t LBCL Surgery & Vein Practice, we have chosen to use sclerotherapy, which has been known for 150 years, to treat spider veins and occasionally varicose veins. The latest developments in this field are modern techniques such as ultrasound-guided sclerotherapy or foam sclerotherapy.
Why did you decide to use foam therapy as a supportive therapy measure?
Dr Salama: Foam sclerotherapy is a supportive sclerotherapy, in combination with endovenous laser therapy, helps to treat the side branches so that a treatment that interferes with an organ, such as bloodletting, is not necessary. We keep an accurate record of the entire treatment using foam sclerotherapy. An innovative mixture of carbon dioxide and oxygen as a medical gas as well as the use of a local anaesthetic intensify the contact of the diseased veins with the foam and thus optimise the Eﬀect.
Are there any innovations in foam sclerotherapy at the moment?
Dr Salama: We have continued to pursue research into the preparation of the foam in order to optimise the effect of the foam according to the latest medical developments. Crucially, a ratio of one part ﬂuid sclerosant to one part sclerosant is required to four parts air or gas is considered optimal for producing a dense, durable foam. We have looked in depth at various aspects in the pharmacological structure of the foam and studied its action. We have investigated which details are important for the desired interaction with the body. Decisive for the optimal and desired effect are the structure and stability of the foam as well as a good, automated preparation of the sclerotherapy.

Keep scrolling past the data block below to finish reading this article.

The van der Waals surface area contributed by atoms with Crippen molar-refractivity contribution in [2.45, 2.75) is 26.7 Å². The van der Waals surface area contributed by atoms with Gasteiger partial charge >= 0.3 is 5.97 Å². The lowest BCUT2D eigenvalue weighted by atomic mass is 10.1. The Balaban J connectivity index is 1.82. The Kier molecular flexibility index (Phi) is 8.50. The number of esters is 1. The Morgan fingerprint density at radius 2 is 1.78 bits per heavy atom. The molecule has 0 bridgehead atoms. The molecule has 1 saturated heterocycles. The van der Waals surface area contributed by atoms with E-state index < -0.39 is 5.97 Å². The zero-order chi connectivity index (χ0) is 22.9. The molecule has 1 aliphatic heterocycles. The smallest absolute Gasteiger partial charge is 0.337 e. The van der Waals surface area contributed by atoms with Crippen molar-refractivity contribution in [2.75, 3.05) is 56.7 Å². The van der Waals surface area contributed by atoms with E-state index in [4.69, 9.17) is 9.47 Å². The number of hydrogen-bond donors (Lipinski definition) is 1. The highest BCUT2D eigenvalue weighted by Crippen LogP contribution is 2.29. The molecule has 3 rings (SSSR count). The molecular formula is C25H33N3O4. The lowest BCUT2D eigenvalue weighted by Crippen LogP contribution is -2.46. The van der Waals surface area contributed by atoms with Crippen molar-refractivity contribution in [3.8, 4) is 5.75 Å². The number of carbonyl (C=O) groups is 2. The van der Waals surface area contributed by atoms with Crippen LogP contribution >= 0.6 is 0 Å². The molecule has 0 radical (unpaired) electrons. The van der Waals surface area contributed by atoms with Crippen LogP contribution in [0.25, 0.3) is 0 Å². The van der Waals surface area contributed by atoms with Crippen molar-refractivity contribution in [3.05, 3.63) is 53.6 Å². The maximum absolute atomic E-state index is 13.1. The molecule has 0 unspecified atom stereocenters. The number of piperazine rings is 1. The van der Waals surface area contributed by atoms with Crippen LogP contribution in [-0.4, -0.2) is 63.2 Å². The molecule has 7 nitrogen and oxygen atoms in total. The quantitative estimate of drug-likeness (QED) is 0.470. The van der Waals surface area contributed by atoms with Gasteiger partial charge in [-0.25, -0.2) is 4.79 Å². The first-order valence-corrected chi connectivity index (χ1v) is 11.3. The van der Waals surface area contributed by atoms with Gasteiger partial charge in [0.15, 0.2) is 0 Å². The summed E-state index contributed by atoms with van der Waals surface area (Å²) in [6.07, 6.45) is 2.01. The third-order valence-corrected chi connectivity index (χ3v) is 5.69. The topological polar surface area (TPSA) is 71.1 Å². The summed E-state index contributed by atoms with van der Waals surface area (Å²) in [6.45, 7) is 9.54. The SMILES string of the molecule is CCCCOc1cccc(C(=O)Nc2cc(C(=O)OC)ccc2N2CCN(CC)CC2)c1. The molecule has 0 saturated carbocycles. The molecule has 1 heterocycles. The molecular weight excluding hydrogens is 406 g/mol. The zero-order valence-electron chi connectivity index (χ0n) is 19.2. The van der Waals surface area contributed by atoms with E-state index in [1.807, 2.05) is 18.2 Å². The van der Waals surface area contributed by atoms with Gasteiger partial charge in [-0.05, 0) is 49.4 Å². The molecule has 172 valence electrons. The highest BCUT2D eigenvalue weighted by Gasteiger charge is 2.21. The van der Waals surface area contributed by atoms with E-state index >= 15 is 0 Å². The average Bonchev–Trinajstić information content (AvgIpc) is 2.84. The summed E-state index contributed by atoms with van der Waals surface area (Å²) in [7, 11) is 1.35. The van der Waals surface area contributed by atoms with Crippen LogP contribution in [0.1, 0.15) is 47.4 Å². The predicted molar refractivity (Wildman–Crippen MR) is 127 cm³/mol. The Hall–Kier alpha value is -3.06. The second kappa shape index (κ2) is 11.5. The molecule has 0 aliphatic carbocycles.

Can you please explain in more detail what is important? Dr Salama: These three essential points are
These three essential points are very closely connected with each other and only result in an optimal effect of the sclerosis foam when they interact in a coordinated manner.
The optimal effect of the application already starts with the stability of the foam and its concentration. If the concentration of the sclerosing agent is less than 1 %, the effect of the foam on the one hand very quickly already after a preparation time of a few seconds to a few minutes. On the other hand, the low concentration is very crucial in the treatment of smaller spider veins.
An interesting finding of a study from 2013 has further shown that automating the foam preparation with a magnetic stirrer, where the mixing of the proportions takes place at a speed between 1500 and 4000 revolutions per minute, can greatly improve the stability of the foam and that even at low concentrations of the sclerosant below 1%.
With automated preparation of the sclerosant foam, in contrast to manual preparation, the bubbles are smaller and more uniform. This in turn allows better contact with the veins and spider vein and results in a better effect.
The preparation time for automated sclerosant foam preparation is significantly shorter than for manual preparation.